This post will help you to understand Disk Management in Linux and Understanding the Basic Concepts
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Disk Management in Linux – Understand the Basic Concepts
This article explains you the Disk management in Linux to understand the basic disk management concepts. Lets discuss about the partitioning, naming conventions, partition types, primary partitions, extended partitions, logical partitions, file systems.
In the next article, We explained you How to Create and Delete Partitions using fdisk in Linux.
What is Disk Partitioning?
Disk partitioning means, divide a single hard drive into many logical drives using partition editors such as fdisk, parted tools. Once a disk is divided into several partitions, directories and files of different categories may be stored in different partitions.
Many new Linux admins create only two partitions / (root) and swap for entire hard drive. so all other directories of linux like /usr, /var, /bin will be created under this /(root). Later on there may be a need to create new partition for these directories or for other mount points, So admins should be able to create a new partition manually using partition editors.
In Linux, partitions are represented by device files. These devices files are located in /dev. Some example files listed below.
[[email protected] ~]# ll /dev/
brw-rw—- 1 root disk 3, 0 May 5 1998 hda
brw-rw—- 1 root disk 8, 0 May 5 1998 sda
crw——- 1 root tty 4, 64 May 5 1998 ttyS0
Have a look on the first integer of two lines from the output, those starts with “b” for first two line which are block devices (hda and sda). In Linux, all disks are represented as block devices only.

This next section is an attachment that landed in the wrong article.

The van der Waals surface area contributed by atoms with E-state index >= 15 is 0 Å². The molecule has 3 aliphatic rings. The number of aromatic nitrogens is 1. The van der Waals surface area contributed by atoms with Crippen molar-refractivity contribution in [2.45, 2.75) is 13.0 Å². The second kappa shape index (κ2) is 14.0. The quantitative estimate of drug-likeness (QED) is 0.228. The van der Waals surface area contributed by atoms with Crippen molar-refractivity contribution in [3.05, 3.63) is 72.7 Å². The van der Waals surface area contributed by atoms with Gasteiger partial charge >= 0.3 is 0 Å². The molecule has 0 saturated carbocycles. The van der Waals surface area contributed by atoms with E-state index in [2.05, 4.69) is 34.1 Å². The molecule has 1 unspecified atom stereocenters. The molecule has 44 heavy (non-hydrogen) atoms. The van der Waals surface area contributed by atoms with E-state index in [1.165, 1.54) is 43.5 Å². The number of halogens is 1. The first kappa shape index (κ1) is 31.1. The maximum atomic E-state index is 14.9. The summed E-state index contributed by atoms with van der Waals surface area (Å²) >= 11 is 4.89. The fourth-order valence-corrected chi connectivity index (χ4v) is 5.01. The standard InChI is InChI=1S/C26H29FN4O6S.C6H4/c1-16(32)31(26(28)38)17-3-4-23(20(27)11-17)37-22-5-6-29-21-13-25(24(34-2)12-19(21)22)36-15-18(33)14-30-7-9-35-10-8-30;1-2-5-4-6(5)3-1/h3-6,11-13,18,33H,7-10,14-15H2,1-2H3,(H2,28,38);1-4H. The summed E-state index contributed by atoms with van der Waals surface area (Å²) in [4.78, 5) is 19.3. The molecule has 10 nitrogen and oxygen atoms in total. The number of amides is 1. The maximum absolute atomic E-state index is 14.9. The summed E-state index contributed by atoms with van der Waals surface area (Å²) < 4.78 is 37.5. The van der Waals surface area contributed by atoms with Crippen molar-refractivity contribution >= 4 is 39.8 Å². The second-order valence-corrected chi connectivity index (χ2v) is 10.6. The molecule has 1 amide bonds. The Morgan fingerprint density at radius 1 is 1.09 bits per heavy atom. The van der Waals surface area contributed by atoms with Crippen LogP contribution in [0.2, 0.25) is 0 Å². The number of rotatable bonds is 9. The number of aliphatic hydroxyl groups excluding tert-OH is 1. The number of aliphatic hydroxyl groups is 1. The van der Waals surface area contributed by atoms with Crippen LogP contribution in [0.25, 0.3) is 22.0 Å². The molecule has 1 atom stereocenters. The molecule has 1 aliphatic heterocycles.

Linux maintains the naming conventions for IDE drives and SCSI Disks.
1. IDE drives device names would be /dev/hda, /dev/hdb.
/dev/hda – “a” refers, its a first drive.
/dev/hdb – “b” refers, its a second drive.
/dev/hdc – “c” refers, its a third drive.
/dev/hdd – “d” refers, its a fourth drive.
2. SCSI Drives device names would be /dev/sda, /dev/sdb.
SCSI drives follow a similar pattern; They are represented by ‘sd’ instead of ‘hd’.
/dev/sda – “a” refers, its a first drive.
/dev/sdb – “b” refers, its a second drive.
Once a drive has been partitioned, the partitions will be represented as numbers on the end of the names.
For example, lets assume that we have two IDE Drives with partitions as below.
/dev/hda1 – First partition of first drive.
/dev/hda2 – Second partition of first drive.
/dev/hdb1 – First partition of second drive.
/dev/hdb2 – Second partition of second drive.
This is all we have to know to deal with linux disk devices file.
1. Primary Partitions – The number of partitions was limited from the very beginning and we can have only four partitions. These partitions are now called primary partitions.
2. Extended Partitions – The extended partitions is a way to overcome the limitation of four primary partitions on a drive. If you want to have more than four partitions, You can put lots of Partitions inside it.
3. Logical Partitions – A logical partition is a a partition that has been created inside of an extended partition.
In linux, A partition is labeled to host a certain kind of file system.
What is Filesystem?
A filesystem is the methods and data structures that an operating system uses to keep track of files on a disk or partition; that is, the way the files are organized on the disk. The word is also used to refer to a partition or disk that is used to store the files or the type of the filesystem.
Such a file system could be the linux standard ext3 file system, ext4 filesystem, linux swap partitions or other filesystems. There is a numerical code associated with each things. For example, the code for linux filesystem is 0x83 and linux swap is 0x82. Run “/sbin/sfdisk -T” to see a list of partition types and their codes, execute /sbin/sfdisk -T
Hope you have got an idea about Disk Management in Linux from basics concepts.
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